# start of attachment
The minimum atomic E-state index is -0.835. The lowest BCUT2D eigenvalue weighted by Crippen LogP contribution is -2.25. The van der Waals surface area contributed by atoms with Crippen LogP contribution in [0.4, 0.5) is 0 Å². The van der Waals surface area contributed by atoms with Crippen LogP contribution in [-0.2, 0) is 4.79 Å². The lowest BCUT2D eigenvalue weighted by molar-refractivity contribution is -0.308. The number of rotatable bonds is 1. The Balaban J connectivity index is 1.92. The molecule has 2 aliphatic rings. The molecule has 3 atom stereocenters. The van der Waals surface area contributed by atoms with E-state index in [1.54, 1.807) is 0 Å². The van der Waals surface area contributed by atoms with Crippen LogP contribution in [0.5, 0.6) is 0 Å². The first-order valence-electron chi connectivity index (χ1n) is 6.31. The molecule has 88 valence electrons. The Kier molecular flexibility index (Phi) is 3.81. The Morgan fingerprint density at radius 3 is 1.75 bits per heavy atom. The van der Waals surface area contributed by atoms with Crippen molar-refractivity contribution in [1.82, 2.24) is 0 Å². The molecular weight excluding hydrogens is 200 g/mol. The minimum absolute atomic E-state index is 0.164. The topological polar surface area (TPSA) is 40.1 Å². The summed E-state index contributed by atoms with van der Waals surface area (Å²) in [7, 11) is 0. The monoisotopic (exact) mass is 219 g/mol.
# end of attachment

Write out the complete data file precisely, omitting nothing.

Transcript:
The minimum atomic E-state index is -0.835. The lowest BCUT2D eigenvalue weighted by Crippen LogP contribution is -2.25. The van der Waals surface area contributed by atoms with Crippen LogP contribution in [0.4, 0.5) is 0 Å². The van der Waals surface area contributed by atoms with Crippen LogP contribution in [-0.2, 0) is 4.79 Å². The lowest BCUT2D eigenvalue weighted by molar-refractivity contribution is -0.308. The number of rotatable bonds is 1. The Balaban J connectivity index is 1.92. The molecule has 2 aliphatic rings. The molecule has 3 atom stereocenters. The van der Waals surface area contributed by atoms with E-state index in [1.54, 1.807) is 0 Å². The van der Waals surface area contributed by atoms with Crippen LogP contribution in [0.5, 0.6) is 0 Å². The first-order valence-electron chi connectivity index (χ1n) is 6.31. The molecule has 88 valence electrons. The Kier molecular flexibility index (Phi) is 3.81. The Morgan fingerprint density at radius 3 is 1.75 bits per heavy atom. The van der Waals surface area contributed by atoms with Crippen molar-refractivity contribution in [1.82, 2.24) is 0 Å². The molecular weight excluding hydrogens is 200 g/mol. The minimum absolute atomic E-state index is 0.164. The topological polar surface area (TPSA) is 40.1 Å². The summed E-state index contributed by atoms with van der Waals surface area (Å²) in [7, 11) is 0. The monoisotopic (exact) mass is 219 g/mol.